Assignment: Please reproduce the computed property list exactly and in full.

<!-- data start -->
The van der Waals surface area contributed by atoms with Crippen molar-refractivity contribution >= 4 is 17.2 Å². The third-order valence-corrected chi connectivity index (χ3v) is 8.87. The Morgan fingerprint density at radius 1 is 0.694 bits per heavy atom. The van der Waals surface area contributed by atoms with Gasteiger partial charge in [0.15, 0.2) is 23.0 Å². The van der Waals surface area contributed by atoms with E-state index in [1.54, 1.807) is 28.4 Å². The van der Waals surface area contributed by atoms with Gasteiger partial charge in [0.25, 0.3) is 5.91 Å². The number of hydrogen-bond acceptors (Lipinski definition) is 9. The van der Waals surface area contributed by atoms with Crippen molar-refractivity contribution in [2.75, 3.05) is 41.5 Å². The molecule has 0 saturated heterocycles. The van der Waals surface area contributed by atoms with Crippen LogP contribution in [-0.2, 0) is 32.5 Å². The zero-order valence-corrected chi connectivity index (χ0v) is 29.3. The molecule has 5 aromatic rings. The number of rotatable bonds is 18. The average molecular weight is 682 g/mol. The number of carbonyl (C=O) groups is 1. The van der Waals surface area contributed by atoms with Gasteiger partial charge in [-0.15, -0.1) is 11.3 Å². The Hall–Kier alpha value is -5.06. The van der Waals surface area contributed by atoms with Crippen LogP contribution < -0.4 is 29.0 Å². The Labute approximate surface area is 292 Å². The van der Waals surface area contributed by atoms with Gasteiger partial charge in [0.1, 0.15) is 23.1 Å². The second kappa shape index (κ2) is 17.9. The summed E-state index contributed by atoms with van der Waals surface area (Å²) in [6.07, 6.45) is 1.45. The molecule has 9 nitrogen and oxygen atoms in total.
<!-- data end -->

The van der Waals surface area contributed by atoms with Crippen molar-refractivity contribution >= 4 is 17.2 Å². The third-order valence-corrected chi connectivity index (χ3v) is 8.87. The Morgan fingerprint density at radius 1 is 0.694 bits per heavy atom. The van der Waals surface area contributed by atoms with Gasteiger partial charge in [0.15, 0.2) is 23.0 Å². The van der Waals surface area contributed by atoms with E-state index in [1.54, 1.807) is 28.4 Å². The van der Waals surface area contributed by atoms with Gasteiger partial charge in [0.25, 0.3) is 5.91 Å². The number of hydrogen-bond acceptors (Lipinski definition) is 9. The van der Waals surface area contributed by atoms with Crippen molar-refractivity contribution in [2.75, 3.05) is 41.5 Å². The molecule has 0 saturated heterocycles. The van der Waals surface area contributed by atoms with Crippen LogP contribution in [-0.2, 0) is 32.5 Å². The zero-order valence-corrected chi connectivity index (χ0v) is 29.3. The molecule has 5 aromatic rings. The number of rotatable bonds is 18. The average molecular weight is 682 g/mol. The number of carbonyl (C=O) groups is 1. The van der Waals surface area contributed by atoms with Gasteiger partial charge in [-0.15, -0.1) is 11.3 Å². The Hall–Kier alpha value is -5.06. The van der Waals surface area contributed by atoms with Crippen LogP contribution < -0.4 is 29.0 Å². The Labute approximate surface area is 292 Å². The van der Waals surface area contributed by atoms with Gasteiger partial charge in [0.1, 0.15) is 23.1 Å². The second kappa shape index (κ2) is 17.9. The summed E-state index contributed by atoms with van der Waals surface area (Å²) in [6.07, 6.45) is 1.45. The molecule has 9 nitrogen and oxygen atoms in total.